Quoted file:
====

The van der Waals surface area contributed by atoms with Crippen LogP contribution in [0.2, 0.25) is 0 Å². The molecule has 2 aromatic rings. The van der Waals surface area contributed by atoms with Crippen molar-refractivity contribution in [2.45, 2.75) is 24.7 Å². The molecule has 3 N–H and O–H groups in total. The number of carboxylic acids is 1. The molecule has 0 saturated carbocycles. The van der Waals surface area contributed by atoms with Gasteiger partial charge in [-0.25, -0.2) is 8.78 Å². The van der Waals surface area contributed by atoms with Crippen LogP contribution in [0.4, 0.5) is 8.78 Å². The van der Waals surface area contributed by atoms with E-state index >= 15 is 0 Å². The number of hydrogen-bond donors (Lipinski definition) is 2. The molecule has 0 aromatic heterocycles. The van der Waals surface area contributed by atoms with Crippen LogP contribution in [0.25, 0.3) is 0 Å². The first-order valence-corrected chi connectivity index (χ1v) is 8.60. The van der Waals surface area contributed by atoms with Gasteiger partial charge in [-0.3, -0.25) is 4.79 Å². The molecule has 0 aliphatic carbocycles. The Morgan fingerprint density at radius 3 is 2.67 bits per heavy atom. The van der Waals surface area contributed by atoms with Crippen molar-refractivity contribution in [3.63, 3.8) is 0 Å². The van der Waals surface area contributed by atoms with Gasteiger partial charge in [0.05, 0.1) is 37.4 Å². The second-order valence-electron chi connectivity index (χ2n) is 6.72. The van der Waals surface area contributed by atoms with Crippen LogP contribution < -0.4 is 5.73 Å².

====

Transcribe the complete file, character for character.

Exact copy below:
The van der Waals surface area contributed by atoms with Crippen LogP contribution in [0.2, 0.25) is 0 Å². The molecule has 2 aromatic rings. The van der Waals surface area contributed by atoms with Crippen molar-refractivity contribution in [2.45, 2.75) is 24.7 Å². The molecule has 3 N–H and O–H groups in total. The number of carboxylic acids is 1. The molecule has 0 saturated carbocycles. The van der Waals surface area contributed by atoms with Gasteiger partial charge in [-0.25, -0.2) is 8.78 Å². The van der Waals surface area contributed by atoms with Crippen LogP contribution in [0.4, 0.5) is 8.78 Å². The van der Waals surface area contributed by atoms with E-state index >= 15 is 0 Å². The number of hydrogen-bond donors (Lipinski definition) is 2. The molecule has 0 aromatic heterocycles. The van der Waals surface area contributed by atoms with Crippen LogP contribution in [0.25, 0.3) is 0 Å². The first-order valence-corrected chi connectivity index (χ1v) is 8.60. The van der Waals surface area contributed by atoms with Gasteiger partial charge in [-0.3, -0.25) is 4.79 Å². The molecule has 0 aliphatic carbocycles. The Morgan fingerprint density at radius 3 is 2.67 bits per heavy atom. The van der Waals surface area contributed by atoms with Crippen molar-refractivity contribution in [3.63, 3.8) is 0 Å². The van der Waals surface area contributed by atoms with Gasteiger partial charge in [0.05, 0.1) is 37.4 Å². The second-order valence-electron chi connectivity index (χ2n) is 6.72. The van der Waals surface area contributed by atoms with Crippen LogP contribution < -0.4 is 5.73 Å².